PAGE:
James pushed aside the bracken. He found a sheep trail and followed it. His heart raced in his throat. As he neared a stream, a trickle only this summer, there was a patch of mud where the sheep had been down to drink.
Blood splashed on stones of the old Roman road.
Something white glowed in the fairy light of a summer dawn. James stumbled over a man sprawled on his back, vomit-splashed, naked to the world. James recoiled from the new stench.
The man lay like the dead, surrounded by a pile of short hairs. One muscular leg, shadowed by the heather, had a pelt of sleek fur.
The Grange website had got this so wrong. The administrator had put up pictures of the men who were ‘exorcists’, sorting out strange stuff so ‘ordinary’ people never knew weirdness was happening. Who believed in ghosts and monsters these days?
But he… it? Lay there, part in shadow. Where the dawn spread over it … him, he was a man – with blond, shoulder-length hair as his only covering. Only the shadow showed James what he was dealing with. Clawed paws on legs bent awkwardly, and the hint of a furred tail. Even unconscious, the lips in the human face were drawn back in a snarl, exposing sharper-than-human teeth.
James had come for a Wolf hunter – and had found the Wolf instead. Unfortunately, they were the same person.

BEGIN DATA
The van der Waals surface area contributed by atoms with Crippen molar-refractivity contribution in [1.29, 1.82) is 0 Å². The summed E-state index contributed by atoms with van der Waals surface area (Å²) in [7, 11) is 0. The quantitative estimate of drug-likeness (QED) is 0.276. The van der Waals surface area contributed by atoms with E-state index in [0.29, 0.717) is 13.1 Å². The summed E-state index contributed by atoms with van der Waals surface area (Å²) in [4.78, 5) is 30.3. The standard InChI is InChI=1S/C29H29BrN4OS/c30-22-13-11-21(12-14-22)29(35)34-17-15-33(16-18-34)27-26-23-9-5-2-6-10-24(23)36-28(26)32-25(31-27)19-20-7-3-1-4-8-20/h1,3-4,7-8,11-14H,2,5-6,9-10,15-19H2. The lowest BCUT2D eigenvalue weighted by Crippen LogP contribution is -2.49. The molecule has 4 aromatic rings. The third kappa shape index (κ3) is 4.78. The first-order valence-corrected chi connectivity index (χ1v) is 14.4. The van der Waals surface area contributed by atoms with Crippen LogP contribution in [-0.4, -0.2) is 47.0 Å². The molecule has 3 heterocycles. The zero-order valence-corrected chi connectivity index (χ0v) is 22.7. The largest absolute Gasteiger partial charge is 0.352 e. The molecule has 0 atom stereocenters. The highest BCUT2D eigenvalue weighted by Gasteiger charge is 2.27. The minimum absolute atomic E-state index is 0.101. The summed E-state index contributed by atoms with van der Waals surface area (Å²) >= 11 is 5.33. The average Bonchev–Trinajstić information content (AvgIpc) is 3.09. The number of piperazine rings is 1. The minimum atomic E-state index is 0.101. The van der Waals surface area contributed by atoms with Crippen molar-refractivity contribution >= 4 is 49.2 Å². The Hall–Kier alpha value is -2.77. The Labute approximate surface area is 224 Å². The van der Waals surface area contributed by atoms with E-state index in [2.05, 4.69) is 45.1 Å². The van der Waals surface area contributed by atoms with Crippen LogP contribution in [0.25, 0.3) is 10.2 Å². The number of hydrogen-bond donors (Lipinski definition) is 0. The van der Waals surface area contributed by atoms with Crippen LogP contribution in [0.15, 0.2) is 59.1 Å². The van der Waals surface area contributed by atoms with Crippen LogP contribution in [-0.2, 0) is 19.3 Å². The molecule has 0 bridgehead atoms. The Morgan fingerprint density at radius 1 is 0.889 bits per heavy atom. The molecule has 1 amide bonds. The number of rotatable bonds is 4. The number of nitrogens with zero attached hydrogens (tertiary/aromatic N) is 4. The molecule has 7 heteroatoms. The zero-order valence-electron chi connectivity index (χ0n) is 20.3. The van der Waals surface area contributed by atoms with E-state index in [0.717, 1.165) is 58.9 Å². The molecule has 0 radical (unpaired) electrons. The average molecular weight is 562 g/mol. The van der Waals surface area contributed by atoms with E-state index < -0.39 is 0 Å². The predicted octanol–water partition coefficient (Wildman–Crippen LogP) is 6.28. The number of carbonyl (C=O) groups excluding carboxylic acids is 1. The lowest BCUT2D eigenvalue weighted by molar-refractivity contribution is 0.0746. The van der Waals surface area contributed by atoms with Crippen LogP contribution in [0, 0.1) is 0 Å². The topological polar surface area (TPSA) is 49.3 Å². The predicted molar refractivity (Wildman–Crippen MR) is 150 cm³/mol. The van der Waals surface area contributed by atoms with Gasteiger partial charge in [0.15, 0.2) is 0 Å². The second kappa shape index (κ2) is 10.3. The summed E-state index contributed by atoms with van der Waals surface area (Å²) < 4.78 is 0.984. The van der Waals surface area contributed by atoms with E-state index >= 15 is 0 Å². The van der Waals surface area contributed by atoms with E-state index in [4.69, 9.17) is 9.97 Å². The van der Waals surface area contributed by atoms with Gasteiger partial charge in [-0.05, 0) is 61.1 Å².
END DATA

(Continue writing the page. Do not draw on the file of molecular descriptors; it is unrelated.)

The wrongness of spying on the naked man nagged at his conscience. Unhooking his backpack, James fished out his blanket. The movement woke the man.
Wolf eyes fixed on James and a bowel-loosening growl kicked off low in the man’s throat, a predator’s call.
The pack fell from James’s nerveless fingers. He reeled towards the stream. Reflex made him lift the paperknife to protect his neck. Reflected dawn flickered over the heather as the knife quivered in shaking hands.
The man was human now, but his movements were all dog. His muscles coiled for a pounce. Drawing his left leg out of the shadow ready to spring, the remaining pelt fell off. The man stared at his bare leg. The mad Wolf eyes faded and clear blue eyes stared around at the moor.
Real life hit with a mallet. The man dug his nails into his forehead. Tears dripped between the man’s fingers. His hands dropped. Tear tracks ran through the dust on his face. His blank eyes stared at nothing.
The glinting silver from the knife caught his gaze and he said, “Please, I would take it as a mercy.” His voice sounded rough. If last night had been any example, his throat must be raw from four nights of howling.
James tried to drop the knife but his fingers had frozen, clenched around the only protection he had.
The fur, the sunlight. That meant the rest was not imagined. James coughed to clear his throat.